The objective of a memory profiler clearly would be to help a developer determine where the memory is going, why the memory was allocated and why it didn't get released.
There are many approaches to this problem, and they involve various aspects, such as:
- what part of the code is using up what amount of memory?
- what is the set of all memory blocks currently allocated?
- where was a block of memory allocated?
- where is a block of memory still being referenced?
One metric for memory consumptions is certainly "number of allocated bytes"; others are "number of allocated objects", "amount of unallocated-yet-unreleased memory" (a.k.a. fragmentation).
To compute the number of allocated bytes, one could either track the memory allocations at the lowest level, and sum them up, or track all objects, and then compute the size each object takes in memory.
To determine the set of allocated blocks, again one may either track memory blocks at the lowest level, or try to keep lists of objects. Python already has support for the latter, in two forms: in the debug mode, Python keeps a list of all allocated objects. In addition, even in release mode, Python keeps a list of all objects that participate in cyclic garbage collection, i.e. of all container objects. It also supports tracing references from one object to all referred-to objects, so that even non-container objects can be found.
These approaches all come with their own overheads; the latter one (use cyclic GC) has the least overhead, as the Python interpreter has to perform this bookkeeping anyway. They also differ in what kinds of errors they can detect:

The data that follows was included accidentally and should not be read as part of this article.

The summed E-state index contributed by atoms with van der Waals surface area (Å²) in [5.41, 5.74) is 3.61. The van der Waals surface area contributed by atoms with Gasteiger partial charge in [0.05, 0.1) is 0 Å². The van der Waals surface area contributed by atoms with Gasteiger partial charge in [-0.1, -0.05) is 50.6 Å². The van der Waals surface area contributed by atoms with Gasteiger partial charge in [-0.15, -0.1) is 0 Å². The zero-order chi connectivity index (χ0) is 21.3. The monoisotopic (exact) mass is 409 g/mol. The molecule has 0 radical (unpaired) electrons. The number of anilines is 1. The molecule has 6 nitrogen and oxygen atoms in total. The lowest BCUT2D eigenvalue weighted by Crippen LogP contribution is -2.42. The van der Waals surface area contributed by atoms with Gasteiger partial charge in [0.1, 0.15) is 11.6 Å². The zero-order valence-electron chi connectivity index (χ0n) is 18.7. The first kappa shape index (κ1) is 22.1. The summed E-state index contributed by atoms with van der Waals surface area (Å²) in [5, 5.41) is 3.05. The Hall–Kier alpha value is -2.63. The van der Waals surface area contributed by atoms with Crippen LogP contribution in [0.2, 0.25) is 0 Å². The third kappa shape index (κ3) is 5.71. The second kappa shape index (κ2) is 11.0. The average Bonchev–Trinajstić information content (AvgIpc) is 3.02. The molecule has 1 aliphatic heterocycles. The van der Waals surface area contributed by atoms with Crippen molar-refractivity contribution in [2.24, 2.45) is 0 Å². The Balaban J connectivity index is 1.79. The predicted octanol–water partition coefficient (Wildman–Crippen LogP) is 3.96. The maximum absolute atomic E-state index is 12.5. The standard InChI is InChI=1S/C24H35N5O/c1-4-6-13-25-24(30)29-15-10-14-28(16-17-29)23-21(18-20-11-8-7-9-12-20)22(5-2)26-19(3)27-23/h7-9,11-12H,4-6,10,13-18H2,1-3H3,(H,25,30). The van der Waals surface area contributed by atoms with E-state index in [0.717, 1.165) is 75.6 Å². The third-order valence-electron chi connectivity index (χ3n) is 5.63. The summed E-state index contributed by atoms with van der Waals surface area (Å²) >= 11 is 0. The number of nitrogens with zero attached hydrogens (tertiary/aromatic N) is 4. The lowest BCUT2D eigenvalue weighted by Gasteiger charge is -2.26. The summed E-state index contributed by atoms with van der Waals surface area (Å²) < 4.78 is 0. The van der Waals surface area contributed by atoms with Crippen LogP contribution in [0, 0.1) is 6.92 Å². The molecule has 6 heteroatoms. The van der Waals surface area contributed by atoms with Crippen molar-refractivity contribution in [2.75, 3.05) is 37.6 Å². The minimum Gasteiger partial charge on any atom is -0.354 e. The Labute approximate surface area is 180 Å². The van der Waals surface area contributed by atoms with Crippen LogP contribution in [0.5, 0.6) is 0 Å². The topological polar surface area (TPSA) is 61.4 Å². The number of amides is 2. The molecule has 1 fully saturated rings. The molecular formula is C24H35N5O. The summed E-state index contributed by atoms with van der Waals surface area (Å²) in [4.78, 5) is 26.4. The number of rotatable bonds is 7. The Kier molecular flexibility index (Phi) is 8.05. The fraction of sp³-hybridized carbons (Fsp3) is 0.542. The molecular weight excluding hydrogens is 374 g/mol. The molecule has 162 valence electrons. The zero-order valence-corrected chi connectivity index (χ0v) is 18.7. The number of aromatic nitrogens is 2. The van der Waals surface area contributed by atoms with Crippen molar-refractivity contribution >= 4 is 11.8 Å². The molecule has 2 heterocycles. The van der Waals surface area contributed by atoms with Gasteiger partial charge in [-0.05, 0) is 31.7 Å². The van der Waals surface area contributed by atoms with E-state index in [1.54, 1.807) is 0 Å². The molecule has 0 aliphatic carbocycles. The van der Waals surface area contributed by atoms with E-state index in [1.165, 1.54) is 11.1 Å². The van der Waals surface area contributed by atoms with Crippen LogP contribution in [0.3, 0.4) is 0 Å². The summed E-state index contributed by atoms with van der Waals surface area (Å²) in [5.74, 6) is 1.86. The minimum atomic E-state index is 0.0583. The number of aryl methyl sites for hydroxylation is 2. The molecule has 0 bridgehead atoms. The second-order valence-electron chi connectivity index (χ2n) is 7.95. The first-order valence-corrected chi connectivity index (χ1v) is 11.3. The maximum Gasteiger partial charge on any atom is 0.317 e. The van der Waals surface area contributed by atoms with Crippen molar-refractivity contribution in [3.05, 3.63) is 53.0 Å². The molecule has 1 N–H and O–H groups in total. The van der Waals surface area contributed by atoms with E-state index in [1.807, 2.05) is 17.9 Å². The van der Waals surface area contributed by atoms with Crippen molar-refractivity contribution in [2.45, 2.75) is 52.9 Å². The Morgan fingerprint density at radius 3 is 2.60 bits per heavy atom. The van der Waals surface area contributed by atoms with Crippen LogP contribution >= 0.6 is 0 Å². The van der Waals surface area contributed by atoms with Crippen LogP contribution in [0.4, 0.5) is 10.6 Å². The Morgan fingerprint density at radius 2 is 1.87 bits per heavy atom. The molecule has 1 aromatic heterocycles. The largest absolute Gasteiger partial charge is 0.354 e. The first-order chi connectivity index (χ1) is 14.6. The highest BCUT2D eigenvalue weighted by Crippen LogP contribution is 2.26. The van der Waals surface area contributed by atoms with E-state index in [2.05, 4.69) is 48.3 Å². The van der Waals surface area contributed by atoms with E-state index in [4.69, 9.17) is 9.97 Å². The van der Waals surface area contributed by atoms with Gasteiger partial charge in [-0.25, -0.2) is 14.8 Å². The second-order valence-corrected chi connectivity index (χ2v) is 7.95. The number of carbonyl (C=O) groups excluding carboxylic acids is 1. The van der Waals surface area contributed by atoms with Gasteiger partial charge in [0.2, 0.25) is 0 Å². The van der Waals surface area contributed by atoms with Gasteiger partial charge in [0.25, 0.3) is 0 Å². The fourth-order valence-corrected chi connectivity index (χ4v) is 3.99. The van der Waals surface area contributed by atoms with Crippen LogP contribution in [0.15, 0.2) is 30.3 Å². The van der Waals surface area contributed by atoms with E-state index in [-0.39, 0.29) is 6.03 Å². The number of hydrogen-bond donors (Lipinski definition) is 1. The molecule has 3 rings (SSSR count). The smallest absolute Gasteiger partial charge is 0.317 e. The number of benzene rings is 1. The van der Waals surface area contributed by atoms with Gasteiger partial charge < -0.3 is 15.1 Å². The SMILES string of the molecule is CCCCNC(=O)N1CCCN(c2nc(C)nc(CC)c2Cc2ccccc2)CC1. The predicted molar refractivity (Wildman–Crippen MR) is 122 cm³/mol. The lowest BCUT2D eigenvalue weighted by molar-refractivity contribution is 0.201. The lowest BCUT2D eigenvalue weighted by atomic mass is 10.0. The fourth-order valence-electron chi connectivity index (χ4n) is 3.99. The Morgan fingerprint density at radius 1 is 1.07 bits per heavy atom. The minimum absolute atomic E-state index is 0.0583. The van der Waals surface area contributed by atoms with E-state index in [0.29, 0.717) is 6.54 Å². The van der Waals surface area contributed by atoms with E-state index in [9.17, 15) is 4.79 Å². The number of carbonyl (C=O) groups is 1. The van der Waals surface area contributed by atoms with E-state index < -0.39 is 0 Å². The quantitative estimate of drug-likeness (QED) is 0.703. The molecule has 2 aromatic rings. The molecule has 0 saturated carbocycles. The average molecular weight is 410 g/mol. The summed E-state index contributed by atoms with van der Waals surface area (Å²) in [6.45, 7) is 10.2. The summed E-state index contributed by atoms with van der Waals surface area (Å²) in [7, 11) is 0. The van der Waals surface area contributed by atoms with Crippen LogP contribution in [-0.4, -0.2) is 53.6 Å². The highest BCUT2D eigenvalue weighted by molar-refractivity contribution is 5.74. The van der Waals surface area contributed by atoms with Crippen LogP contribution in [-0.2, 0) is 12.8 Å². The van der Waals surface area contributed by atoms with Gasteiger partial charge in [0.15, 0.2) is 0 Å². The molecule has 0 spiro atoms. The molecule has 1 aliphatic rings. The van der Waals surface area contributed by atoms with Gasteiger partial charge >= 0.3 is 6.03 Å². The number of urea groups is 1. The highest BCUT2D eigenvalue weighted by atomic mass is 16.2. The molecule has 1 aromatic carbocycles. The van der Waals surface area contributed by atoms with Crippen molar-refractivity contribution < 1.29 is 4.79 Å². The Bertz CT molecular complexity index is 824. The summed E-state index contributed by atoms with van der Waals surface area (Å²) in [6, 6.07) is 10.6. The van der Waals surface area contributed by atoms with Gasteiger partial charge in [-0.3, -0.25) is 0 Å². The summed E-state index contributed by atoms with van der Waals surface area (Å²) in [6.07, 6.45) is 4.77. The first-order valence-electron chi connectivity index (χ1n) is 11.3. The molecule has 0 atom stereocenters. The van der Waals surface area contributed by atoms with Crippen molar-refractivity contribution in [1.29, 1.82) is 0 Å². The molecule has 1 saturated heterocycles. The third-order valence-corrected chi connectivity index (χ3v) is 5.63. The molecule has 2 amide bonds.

- if an extension module has an error in its reference counting, objects might
- be allocated that are nowhere referenced. The GC won't see them, but they will show up in the list of all objects in debug mode.
- if an extension module allocates a block of memory that is not part of an
- object, that block won't even be accounted for in the list of all objects; only the lowest-layer-tracing might find that the block is still allocated.
In summary: if the suspected memory leak is not in an extension module, it should be much cheaper to track memory allocations. If extension modules may contain errors, finding those errors requires more expensive machinery.
With a given set of memory blocks, the question is what these blocks are used for (and then, whether they are still needed). Such classification can use various strategies:
- What object type does a memory block belong to? Each Python object
- inherently knows its type, and classifying memory by object type often already allows to determine where the memory is going.
- Where was the object allocated? Memory profilers for other languages
- often are able to track, for each memory block, the code line at which the block was allocated. For some types (e.g. strings, lists), knowing the type doesn't say much what part of the code the object belongs to, so knowing where it was allocated is essential. Some of these tools even track the call stack that caused the allocation, since the allocation might have occurred in a library, yet the true reason for the allocation lies in one of the callers for the library.
Python's memory management is "safe", in the sense that memory won't be released while it is still referenced (unless there is a bug in an extension module). So if memory remains allocated even though it should have been released, it's typically because the objects are still referenced.
Again, the garbage collector provides machinery to determine what references an object has. Getting useful results out of that is a tedious task without proper tool support, though.